Elevation is the required up (U) and down (D) adjustment of the scope to hit the target. Windage is the required left (L) and right (R) adjustment of the scope to hit the target. The Elevation and Windage depends on the rifle setup, distance to the target, the wind, and the barrel angle, as well as less significant factors like air density (temperature, altitude), Gyroscopic spin drift, and the Coriolis force. The units of Elevation and Windage adjustment depends on the scope, but is typically given by minutes of angle (moa) or milliradian (mrad or mil). This rounds the value to the nearest 0.1 mrad or 0.25 moa increment. Be sure to choose the correct output units for your scope.
Note that: 1 mrad ≈ 10 cm @ 100 m
1 moa ≈ 1 in @ 100 yd
The distance from the muzzle of the barrel to the target.
The barrel angle is measured from a flat shooting position (barrel perpendicular to the gravity vector). A good range finder will be able to give you this angle when you determine the distance to the target. Barrel angle sign is positive (+) when aiming upward to the target and negative (-) if you are aiming downward to the target. Make sure you include the negative sign (-) if the barrel is aiming downward.
The rifle name is the name of the rifle setup you wish to use. The rifle setups are given by the setups saved using the basic rifle setup. This rifle setup gives all of the required information of the rifle, scope, and ammunition to calculate the elavation and windage. Make sure your rifle is setup and saved correctly with the correct units.
The wind velocity affects the trajectory of the bullet. The simplest way to measure the magnitude and direction of the wind is to split it into three components (three dimensions) in relation to the barrel direction. The x component (Wx) is considered along the axis of the barrel towards the target, the y component (Wy) is considered along the axis which is perpendicular to the barrel and the gravity vector, and the z component (Wz) is considered along the axis which is perpendicular to the barrel axis (x axis) and perpendicular to the y axis. Given these axes the wind can easily be determined in these directions using an anemometer.
Wind in the x direction (Wx) is considered along the axis of the barrel towards the target. Wx sign is positive (+) when the wind direction is from the rifle to the target and negative (-) if the wind direction is from the target to the rifle. Make sure you include the negative sign (-) if the wind is in the negative direction.
Wind in the y direction (Wy) is considered along the axis which is perpendicular to the barrel and perpendicular to the gravity vector. Wy sign is positive (+) when wind is to the right (when looking towards the target) and negative (-) if the wind direction is to the left. Make sure you include the negative sign (-) if the wind is directed to the left.
Wind in the z direction (Wz) is considered along the axis which is perpendicular to the barrel axis (x axis) and perpendicular to the y axis. Wz sign is positive (+) when wind direction is upwards and negative (-) if the wind direction is downward. Make sure you include the negative sign (-) if the wind is directed downwards.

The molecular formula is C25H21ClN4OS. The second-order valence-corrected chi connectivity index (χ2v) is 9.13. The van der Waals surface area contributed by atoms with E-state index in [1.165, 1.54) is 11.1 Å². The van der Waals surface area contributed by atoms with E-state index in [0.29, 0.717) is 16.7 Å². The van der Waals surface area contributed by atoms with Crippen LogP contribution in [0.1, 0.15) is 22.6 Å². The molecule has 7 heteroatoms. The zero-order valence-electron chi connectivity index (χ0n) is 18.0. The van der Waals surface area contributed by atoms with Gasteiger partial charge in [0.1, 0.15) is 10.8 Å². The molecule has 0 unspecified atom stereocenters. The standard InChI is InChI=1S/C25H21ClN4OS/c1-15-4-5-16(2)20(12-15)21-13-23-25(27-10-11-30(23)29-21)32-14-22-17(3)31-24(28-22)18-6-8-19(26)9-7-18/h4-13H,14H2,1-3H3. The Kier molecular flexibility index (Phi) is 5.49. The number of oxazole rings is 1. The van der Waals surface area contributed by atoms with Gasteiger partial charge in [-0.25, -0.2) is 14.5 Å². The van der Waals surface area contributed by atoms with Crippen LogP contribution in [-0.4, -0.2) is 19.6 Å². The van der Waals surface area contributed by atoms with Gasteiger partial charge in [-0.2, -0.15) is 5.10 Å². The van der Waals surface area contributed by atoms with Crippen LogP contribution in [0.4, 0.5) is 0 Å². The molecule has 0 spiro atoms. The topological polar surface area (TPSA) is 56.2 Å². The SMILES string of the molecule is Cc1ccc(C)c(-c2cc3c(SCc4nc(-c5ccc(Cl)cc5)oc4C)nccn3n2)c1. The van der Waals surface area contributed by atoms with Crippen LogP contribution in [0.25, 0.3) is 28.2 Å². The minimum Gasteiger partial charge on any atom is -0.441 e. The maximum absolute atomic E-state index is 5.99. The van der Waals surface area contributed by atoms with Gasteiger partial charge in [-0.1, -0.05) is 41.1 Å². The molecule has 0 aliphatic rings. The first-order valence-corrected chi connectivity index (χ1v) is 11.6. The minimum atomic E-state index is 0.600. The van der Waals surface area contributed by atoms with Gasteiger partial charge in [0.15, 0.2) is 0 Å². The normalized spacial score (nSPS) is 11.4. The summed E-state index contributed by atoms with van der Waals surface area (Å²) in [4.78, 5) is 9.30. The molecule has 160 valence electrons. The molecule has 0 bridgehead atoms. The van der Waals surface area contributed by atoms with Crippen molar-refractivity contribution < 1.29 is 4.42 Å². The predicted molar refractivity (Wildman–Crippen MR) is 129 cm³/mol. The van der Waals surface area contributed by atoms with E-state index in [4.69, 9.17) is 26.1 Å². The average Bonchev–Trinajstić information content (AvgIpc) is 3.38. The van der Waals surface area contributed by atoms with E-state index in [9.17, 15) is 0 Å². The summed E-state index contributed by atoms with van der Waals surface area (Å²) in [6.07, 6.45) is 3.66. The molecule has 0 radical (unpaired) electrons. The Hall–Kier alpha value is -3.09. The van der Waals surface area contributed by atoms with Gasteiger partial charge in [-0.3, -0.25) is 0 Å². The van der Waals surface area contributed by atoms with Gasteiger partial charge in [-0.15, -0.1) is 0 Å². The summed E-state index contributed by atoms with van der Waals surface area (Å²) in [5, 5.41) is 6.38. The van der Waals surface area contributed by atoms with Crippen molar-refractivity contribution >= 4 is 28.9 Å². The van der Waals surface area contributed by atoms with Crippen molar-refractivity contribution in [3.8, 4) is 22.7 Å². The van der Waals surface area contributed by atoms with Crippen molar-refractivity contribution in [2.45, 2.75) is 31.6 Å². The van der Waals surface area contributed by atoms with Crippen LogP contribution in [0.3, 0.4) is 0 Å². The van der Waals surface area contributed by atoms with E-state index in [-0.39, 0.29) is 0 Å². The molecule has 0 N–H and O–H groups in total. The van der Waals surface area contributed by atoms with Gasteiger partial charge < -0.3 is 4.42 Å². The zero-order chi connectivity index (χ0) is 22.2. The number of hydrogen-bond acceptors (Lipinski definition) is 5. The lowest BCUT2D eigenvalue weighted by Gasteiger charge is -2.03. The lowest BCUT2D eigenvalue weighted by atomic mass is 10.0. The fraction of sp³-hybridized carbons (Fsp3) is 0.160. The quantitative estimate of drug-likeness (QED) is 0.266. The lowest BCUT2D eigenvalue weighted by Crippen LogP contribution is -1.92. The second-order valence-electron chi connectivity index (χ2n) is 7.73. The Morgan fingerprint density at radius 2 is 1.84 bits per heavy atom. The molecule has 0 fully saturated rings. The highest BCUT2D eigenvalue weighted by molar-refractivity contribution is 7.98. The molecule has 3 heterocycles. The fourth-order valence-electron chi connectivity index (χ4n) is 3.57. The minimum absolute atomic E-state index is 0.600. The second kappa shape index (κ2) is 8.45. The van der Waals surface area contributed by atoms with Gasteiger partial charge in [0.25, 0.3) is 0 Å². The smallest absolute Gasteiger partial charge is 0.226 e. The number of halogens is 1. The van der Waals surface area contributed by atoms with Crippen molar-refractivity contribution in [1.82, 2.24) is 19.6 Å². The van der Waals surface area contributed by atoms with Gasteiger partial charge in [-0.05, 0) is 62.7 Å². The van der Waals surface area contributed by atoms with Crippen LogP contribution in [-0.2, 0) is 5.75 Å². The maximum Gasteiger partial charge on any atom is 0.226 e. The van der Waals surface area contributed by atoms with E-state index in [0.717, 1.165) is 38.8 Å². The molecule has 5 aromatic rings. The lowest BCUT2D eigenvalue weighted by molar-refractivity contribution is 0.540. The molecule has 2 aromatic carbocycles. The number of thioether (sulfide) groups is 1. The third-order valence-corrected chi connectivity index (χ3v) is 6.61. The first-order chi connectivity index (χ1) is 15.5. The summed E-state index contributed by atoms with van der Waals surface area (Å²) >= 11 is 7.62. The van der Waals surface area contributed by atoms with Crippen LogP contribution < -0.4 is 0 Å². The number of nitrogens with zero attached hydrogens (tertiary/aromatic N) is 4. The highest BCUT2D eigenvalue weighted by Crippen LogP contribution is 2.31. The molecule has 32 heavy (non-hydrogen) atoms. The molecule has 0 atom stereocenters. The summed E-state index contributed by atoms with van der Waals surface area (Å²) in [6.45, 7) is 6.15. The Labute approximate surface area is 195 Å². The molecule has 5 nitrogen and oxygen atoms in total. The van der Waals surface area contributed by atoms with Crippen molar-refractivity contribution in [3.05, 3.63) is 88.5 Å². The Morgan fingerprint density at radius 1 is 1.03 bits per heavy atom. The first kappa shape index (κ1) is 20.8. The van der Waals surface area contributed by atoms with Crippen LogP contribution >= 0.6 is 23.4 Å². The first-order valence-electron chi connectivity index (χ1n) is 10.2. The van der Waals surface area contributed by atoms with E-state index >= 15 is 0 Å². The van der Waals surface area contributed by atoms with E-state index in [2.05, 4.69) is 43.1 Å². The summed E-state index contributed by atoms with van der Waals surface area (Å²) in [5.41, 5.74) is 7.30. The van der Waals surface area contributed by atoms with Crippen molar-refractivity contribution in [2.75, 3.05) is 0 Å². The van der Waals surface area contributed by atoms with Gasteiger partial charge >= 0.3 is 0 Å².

The density of the air influences the drag of the bullet. The affect of temperature and altitude on the bullet trajectory is captured by the air density. The air density is given by the air temperature, pressure, and humidity. To calculate air density use the air density calculator provided (see extra tools). The influence of the humidity on the density generally results in a negligible change in bullet trajectory; thus, you may wish to guess the humidity (0% to 100%) or use a 0% relative humidity (dry air assumption).
Gyroscopic spin drift occurs because of the aerodynamic torque applied to the spinning bullet. Gravity means that the trajectory of the bullet is not straight. As the bullet is in flight its direction is changed towards alignment with its flight path because of the aerodynamic forces (drag). The net aerodynamic force act on through center of pressure of the bullet, which is in an different location that the bullets center of mass, resulting in a torque force applied to the bullet. The torque on the spinning bullet results in the gyroscopic effect, which results in a moment in the axis which is perpindicular to the bullet direction and the applied torque axis. The results of this is simple, if the bullet spins to the right (clockwise) then the bullet drifts to the right and vise versa. To calculate the spin drift a empirical formula was developed which uses the Millar stability factor. This requires knowleage of the bullet mass, bullet diameter, bullet length, and barrel rifling (twist rate and direction). The spin drift is often small, and only presents itself at long ranges.
The Coriolis force is an inertial force that acts on the bullet because its motion is relative to a rotating reference frame (the earth spinning). The Coriolis force results in an acceleration of the bullet where the direction and magnitude of the acceleration depends on the bearing (cardinal direction - e.g. West - 270 degrees) of the bullet path and the locations latitude. Make sure you specify the correct hemisphere in the units (North - N, South - S).